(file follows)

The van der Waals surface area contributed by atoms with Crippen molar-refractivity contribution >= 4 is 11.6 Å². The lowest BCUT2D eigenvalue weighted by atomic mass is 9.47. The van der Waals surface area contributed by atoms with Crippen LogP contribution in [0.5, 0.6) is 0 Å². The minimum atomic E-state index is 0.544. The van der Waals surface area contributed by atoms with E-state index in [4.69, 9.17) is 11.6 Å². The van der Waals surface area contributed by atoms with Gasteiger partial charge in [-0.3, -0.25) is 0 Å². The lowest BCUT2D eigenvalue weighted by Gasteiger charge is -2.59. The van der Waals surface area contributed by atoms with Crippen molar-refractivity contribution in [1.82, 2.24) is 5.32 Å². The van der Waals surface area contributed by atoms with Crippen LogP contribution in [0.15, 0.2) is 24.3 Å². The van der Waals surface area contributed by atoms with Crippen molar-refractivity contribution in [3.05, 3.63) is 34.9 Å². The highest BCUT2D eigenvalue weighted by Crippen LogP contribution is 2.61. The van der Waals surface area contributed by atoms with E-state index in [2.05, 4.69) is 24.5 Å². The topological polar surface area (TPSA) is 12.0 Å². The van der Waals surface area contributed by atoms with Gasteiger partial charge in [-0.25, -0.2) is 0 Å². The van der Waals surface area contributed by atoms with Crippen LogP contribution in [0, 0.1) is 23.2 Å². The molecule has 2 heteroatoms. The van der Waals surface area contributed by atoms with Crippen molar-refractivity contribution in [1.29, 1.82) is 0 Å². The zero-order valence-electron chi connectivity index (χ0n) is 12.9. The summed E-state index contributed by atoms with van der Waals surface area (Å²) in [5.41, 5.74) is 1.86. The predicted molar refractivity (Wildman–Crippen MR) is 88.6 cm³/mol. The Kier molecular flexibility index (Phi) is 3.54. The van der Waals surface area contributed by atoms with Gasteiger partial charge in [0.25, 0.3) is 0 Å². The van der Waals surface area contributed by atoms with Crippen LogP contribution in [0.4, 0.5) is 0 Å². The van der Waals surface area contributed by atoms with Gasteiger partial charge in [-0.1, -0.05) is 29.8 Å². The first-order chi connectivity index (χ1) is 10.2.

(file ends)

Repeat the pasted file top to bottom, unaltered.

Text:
The van der Waals surface area contributed by atoms with Crippen molar-refractivity contribution >= 4 is 11.6 Å². The lowest BCUT2D eigenvalue weighted by atomic mass is 9.47. The van der Waals surface area contributed by atoms with Crippen LogP contribution in [0.5, 0.6) is 0 Å². The minimum atomic E-state index is 0.544. The van der Waals surface area contributed by atoms with E-state index in [4.69, 9.17) is 11.6 Å². The van der Waals surface area contributed by atoms with Gasteiger partial charge in [-0.3, -0.25) is 0 Å². The lowest BCUT2D eigenvalue weighted by Gasteiger charge is -2.59. The van der Waals surface area contributed by atoms with Crippen molar-refractivity contribution in [1.82, 2.24) is 5.32 Å². The van der Waals surface area contributed by atoms with Crippen LogP contribution in [0.15, 0.2) is 24.3 Å². The van der Waals surface area contributed by atoms with Crippen molar-refractivity contribution in [3.05, 3.63) is 34.9 Å². The highest BCUT2D eigenvalue weighted by Crippen LogP contribution is 2.61. The van der Waals surface area contributed by atoms with E-state index in [2.05, 4.69) is 24.5 Å². The topological polar surface area (TPSA) is 12.0 Å². The van der Waals surface area contributed by atoms with Gasteiger partial charge in [-0.25, -0.2) is 0 Å². The van der Waals surface area contributed by atoms with Crippen LogP contribution in [0, 0.1) is 23.2 Å². The molecule has 2 heteroatoms. The van der Waals surface area contributed by atoms with Crippen molar-refractivity contribution in [1.29, 1.82) is 0 Å². The zero-order valence-electron chi connectivity index (χ0n) is 12.9. The summed E-state index contributed by atoms with van der Waals surface area (Å²) in [5.41, 5.74) is 1.86. The predicted molar refractivity (Wildman–Crippen MR) is 88.6 cm³/mol. The Kier molecular flexibility index (Phi) is 3.54. The van der Waals surface area contributed by atoms with Gasteiger partial charge in [0.25, 0.3) is 0 Å². The van der Waals surface area contributed by atoms with Crippen LogP contribution in [0.4, 0.5) is 0 Å². The van der Waals surface area contributed by atoms with Gasteiger partial charge in [-0.1, -0.05) is 29.8 Å². The first-order chi connectivity index (χ1) is 10.2.